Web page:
tpdl

Newmarket School is committed to their Chinese students retaining their Chinese language skills and (as for all students) developing literacy skills in both Chinese and English, while also valuing the learning of Te Reo Maori.

Wendy Kofoed (Principal) and Virginia Kung (Deputy Principal) have attended Principals Delegations to China with the Confucius Institute previously, and this helped them to understand the contexts that new students from China are coming from. (Virginia herself is a heritage speaker of Cantonese and grew up in New Zealand.) The school has had school delegations from Singapore and is developing a sister-school relationship in Ningbo.

I  am a bi-lingual Samoan and English speaker and have early stage proficiency in Dutch, French, Maori and Japanese. I am a TESOL trained teacher and have led a Samoan Bilingual Team and taught Samoan. I have traveled to China twice in the past three years and this year I took up the challenge to learn Chinese and lead the teaching of Chinese at Newmarket School. Currently I am the ALLiS (Asian Language Learning in Schools programme) Lead Teacher. I am also a learning concierge for the Flat Connections Project, observing how students and teachers between Australia, China and New Zealand are communicating using Wechat, a mobile text and voice messaging communication service, as well as other online forms of communication.

Newmarket School has had Mandarin Language Assistants from the Confucius Institute for five years, and are aiming for continued sustainability with me having a lead role and giving support to the junior classroom teachers as they increasingly take over more of the teaching of Chinese. This year I not only had support from Parent Language Assistants but also community members who taught Mandarin in the middle and senior school. Chinese lessons are run after school and are coordinated by the parent community.

Recently I completed TPDL (Teacher Professional Development Languages), a Ministry-funded one year programme. The programme supports teachers by providing them with Language Study. When I stood up to receive my graduation certificate my principal and deputy principal rushed up with an ‘ula lole’ as an acknowledgment of their support. Now those of you in school know how important it is to have support in the work you do and I have certainly had that this year from Wendy and Virginia.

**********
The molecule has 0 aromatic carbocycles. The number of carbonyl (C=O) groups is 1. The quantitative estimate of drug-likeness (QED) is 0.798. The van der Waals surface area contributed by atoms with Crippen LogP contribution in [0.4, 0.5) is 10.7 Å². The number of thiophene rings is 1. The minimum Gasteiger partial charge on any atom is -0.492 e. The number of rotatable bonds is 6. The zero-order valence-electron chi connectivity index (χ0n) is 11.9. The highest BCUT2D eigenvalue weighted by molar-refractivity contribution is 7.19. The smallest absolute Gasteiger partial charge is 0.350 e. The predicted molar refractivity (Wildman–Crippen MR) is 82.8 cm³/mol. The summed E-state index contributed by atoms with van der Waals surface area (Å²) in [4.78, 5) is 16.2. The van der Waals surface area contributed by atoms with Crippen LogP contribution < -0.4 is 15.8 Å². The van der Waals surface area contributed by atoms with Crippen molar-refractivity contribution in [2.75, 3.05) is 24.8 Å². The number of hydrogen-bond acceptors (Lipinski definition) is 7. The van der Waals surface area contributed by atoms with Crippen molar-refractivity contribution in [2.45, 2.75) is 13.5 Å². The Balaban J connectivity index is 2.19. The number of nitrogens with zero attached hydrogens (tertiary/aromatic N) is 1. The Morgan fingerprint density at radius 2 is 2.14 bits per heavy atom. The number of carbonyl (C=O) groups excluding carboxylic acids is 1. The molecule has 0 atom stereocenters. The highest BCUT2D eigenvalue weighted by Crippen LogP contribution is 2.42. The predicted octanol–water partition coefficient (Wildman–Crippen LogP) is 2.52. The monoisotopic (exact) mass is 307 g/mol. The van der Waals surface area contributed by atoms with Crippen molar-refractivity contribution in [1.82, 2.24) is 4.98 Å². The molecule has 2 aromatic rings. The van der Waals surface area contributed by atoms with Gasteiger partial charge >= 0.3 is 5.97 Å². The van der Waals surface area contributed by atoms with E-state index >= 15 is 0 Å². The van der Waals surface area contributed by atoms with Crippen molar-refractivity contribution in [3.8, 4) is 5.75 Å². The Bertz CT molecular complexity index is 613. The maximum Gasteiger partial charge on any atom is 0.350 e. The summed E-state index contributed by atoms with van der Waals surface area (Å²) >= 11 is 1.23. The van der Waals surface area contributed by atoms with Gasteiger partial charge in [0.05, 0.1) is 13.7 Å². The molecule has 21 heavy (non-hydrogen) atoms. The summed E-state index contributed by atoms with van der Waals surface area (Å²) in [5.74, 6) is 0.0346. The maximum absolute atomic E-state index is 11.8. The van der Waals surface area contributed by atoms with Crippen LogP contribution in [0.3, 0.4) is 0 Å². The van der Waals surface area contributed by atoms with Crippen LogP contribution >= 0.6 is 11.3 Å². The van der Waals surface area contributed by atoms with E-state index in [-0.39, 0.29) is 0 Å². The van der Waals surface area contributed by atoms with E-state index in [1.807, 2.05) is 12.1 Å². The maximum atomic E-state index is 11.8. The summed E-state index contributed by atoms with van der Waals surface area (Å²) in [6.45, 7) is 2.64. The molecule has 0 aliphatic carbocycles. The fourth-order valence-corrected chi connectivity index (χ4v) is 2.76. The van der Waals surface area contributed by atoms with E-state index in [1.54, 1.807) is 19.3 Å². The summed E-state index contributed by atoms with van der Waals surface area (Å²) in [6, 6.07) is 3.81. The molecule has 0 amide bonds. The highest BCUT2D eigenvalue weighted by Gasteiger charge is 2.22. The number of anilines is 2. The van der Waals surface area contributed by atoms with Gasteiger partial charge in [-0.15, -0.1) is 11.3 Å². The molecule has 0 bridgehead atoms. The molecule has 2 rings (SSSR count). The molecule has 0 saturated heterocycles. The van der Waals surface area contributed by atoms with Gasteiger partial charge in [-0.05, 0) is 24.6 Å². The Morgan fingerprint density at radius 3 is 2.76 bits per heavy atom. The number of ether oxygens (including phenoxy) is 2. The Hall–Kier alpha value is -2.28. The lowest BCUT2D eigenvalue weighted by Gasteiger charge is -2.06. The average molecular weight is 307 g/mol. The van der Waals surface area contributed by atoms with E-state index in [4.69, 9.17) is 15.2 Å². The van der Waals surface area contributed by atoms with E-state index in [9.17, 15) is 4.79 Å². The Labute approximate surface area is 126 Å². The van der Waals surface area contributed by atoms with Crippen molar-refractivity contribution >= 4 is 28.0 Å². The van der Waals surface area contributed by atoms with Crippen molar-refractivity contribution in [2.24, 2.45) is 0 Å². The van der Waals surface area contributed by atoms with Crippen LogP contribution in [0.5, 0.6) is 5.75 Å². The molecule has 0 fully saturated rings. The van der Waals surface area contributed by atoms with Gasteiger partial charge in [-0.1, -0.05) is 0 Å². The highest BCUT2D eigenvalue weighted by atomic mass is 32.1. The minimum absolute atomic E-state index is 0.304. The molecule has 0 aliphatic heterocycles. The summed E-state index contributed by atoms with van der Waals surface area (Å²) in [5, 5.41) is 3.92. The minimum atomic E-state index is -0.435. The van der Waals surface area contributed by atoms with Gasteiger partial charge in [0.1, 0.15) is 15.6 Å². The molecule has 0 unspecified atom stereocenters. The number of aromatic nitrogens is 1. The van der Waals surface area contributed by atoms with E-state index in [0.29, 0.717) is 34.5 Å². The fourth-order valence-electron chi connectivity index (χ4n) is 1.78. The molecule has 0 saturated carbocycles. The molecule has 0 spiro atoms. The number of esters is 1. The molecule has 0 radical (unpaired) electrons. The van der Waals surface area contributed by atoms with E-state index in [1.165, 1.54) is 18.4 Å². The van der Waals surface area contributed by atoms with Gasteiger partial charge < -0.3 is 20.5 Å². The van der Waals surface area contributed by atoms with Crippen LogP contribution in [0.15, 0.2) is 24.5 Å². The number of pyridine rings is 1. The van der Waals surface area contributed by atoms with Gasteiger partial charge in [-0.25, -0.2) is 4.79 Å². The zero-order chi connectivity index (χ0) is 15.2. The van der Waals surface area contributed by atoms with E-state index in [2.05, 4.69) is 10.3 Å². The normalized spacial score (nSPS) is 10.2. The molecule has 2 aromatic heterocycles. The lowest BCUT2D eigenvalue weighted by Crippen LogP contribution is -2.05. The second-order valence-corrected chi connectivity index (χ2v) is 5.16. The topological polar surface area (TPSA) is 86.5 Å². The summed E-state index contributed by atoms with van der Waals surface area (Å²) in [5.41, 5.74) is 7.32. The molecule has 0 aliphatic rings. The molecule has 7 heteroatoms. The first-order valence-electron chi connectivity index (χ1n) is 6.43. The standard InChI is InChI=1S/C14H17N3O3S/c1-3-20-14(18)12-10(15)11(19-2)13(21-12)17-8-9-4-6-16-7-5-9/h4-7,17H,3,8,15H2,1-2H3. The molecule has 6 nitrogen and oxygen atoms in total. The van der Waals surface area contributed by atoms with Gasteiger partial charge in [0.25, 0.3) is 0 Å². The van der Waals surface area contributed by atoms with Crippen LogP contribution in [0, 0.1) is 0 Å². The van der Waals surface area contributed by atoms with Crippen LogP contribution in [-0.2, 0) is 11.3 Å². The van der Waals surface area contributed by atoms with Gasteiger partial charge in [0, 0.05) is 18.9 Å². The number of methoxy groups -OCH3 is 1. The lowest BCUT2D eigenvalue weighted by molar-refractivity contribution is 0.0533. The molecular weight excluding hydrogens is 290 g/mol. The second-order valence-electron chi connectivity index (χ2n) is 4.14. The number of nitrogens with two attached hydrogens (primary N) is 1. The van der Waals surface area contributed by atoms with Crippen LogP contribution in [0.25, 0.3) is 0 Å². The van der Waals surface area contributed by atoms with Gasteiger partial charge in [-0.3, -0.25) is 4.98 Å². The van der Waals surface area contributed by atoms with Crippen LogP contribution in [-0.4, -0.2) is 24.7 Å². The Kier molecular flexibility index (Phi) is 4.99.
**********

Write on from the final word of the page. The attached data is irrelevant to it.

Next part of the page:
support

As part of the TPDL programme I have been taking a weekly Mandarin class at Unitec Institute of Technology and passed HSK Level 1. I must mention here two amazing year 5 students who gave me 30 minutes of Mandarin practice each week. I listen to my colleagues in my Mandarin class speaking about how challenging it is to find people to practice with and I have had this extra luxury.screen-shot-2016-11-26-at-6-37-32-am

All students and teachers at our school have had  Chinese lessons this year. I teach in the Junior School and during my In-School Support Visits I was observed teaching a New Entrant class and working with their teacher and also teaching a combined large group with a total of 55 junior school students and three teachers. These students were be grouped to learn with me or with the other two teachers with whom we work cooperatively. Within the large group students were grouped into advanced/heritage speakers, a middle group and an emergent group. However with TPDL training this learning has shifted to more across grouping so that students can  also learn with and from each other. Students chant and sing together at the beginning and end of lessons and also break up to work in their groups. After each observation an In-School Support Facilitator discussed my lesson in order to support me in my language teaching. These In-School Support Visits took place each term and I found them valuable for reflection and identifying my next steps. Thank you to Andrea, Sarah, Reubina and the children of Te Ako Kowhai for allowing me to come into your class each week and work with your children. 

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I frequently teach through songs and chants.  I have aimed for the students to replace words in songs to change the meaning of the sentence. This year I presented several times in order to share my learning and to help with reflection.

First of all I presented at the NZALT (New Zealand Association of Language Teachers) conference in Nelson in July. Here is a link to my presentation. Then I presented at  the Chinese Language Teacher’s Conference. Next I presented to the Auckland Ningbo sister school principals conference. After that I was invited by Julie Lindsay to share on a Global Education Panel Discussion during the 12online conference.  Finally I shared my inquiry in front of my colleagues as part of the TPDL assignments inquiry to the TPDL.